Now I am as perplexed as you two!

My appologies to both you and Phoenix.

**KiDoHae goes to bed, after a long day**

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#198692 - 11/13/05 12:23 AM Re: Non-Ueshiba Aikido? [Re: KiDoHae]
JoelM Offline
Professional Poster

Registered: 07/26/04
Posts: 6355
Loc: Georgia, USA
No apologies needed, KiDo.

Ok, so now that we've pretty much concluded that there is no Ueshiba influence in this style of Aikido, what do you all think of the fact that the founder called it Nihon Goshin Aikido?

We can only surmise on the reasons why. My guesses would be
  1. He wanted to capitalize on the success of Ueshiba's Aikido. Although maybe not. Morita founded his style in 1946 and Ueshiba started using the name "Aikido" in 1942. Is that long enough for the art to gain popularity and facilitate facsimiles? Although it seems Ueshiba was fairly well-known before then. Am I correct there?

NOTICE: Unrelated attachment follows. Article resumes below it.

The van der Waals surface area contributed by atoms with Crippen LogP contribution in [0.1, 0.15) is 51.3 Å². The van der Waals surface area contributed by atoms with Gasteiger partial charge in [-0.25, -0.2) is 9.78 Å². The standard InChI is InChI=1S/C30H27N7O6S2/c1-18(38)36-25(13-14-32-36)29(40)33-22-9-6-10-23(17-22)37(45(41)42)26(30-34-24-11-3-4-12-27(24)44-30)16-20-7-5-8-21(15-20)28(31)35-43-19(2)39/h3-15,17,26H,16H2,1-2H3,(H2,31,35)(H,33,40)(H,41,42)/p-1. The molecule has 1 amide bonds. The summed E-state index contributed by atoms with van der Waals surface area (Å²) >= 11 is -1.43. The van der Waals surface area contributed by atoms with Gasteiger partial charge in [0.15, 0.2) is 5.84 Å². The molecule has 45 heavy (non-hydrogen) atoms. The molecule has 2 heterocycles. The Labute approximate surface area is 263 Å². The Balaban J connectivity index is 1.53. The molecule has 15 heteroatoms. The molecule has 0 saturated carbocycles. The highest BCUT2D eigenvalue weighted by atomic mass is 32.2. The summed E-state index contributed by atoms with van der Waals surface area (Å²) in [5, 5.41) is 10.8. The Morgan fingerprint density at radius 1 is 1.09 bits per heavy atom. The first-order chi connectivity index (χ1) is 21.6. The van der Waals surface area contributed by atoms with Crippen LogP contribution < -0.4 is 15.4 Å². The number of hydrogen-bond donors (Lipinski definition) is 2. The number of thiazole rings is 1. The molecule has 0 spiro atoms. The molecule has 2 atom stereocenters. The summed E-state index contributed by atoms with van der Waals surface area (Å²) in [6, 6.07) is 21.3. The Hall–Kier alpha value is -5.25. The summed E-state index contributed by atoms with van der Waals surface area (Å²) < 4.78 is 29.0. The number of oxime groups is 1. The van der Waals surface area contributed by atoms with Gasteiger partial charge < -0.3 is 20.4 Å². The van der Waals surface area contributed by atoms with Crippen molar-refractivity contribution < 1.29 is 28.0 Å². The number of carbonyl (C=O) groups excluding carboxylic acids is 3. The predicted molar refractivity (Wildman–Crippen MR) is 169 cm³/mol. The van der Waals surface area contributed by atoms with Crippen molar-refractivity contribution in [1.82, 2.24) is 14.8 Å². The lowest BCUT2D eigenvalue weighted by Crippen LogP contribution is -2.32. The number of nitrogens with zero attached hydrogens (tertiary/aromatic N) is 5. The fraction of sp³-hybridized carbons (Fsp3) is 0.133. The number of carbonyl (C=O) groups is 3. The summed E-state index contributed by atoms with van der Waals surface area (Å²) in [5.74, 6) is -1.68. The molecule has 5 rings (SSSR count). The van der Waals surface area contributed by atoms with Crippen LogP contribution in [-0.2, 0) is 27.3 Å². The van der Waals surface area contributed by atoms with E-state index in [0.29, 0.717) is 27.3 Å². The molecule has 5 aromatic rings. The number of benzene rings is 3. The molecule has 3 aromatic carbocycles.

2. Certainly Morita knew of Ueshiba, he founded his art in Hokkaido, where Ueshiba studied Daito-ryu Aiki Jutsu. We could also surmise that knowing of Ueshiba and his style of Aikido that Morita saw similarities to the art he had developed and wanted to use the same name.
  3. Other.
  4. Mixture of all of the above.


What do you think?
_________________________
We should all take ourselves seriously...and then crumple that image up and toss it out the window.

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#198693 - 11/13/05 12:41 PM Re: Non-Ueshiba Aikido? [Re: JoelM]
phoenixsflame Offline
Member

Registered: 11/12/05
Posts: 402
Loc: Chicago, Illinois
This is for discussion Discussion is good, it is the heart of all knowledge, don't apologize for bringing up the discussion.


Quote:


Ok, so now that we've pretty much concluded that there is no Ueshiba influence in this style of Aikido, what do you all think of the fact that the founder called it Nihon Goshin Aikido?

We can only surmise on the reasons why. My guesses would be
  1. He wanted to capitalize on the success of Ueshiba's Aikido. Although maybe not. Morita founded his style in 1946 and Ueshiba started using the name "Aikido" in 1942. Is that long enough for the art to gain popularity and facilitate facsimiles? Although it seems Ueshiba was fairly well-known before then. Am I correct there?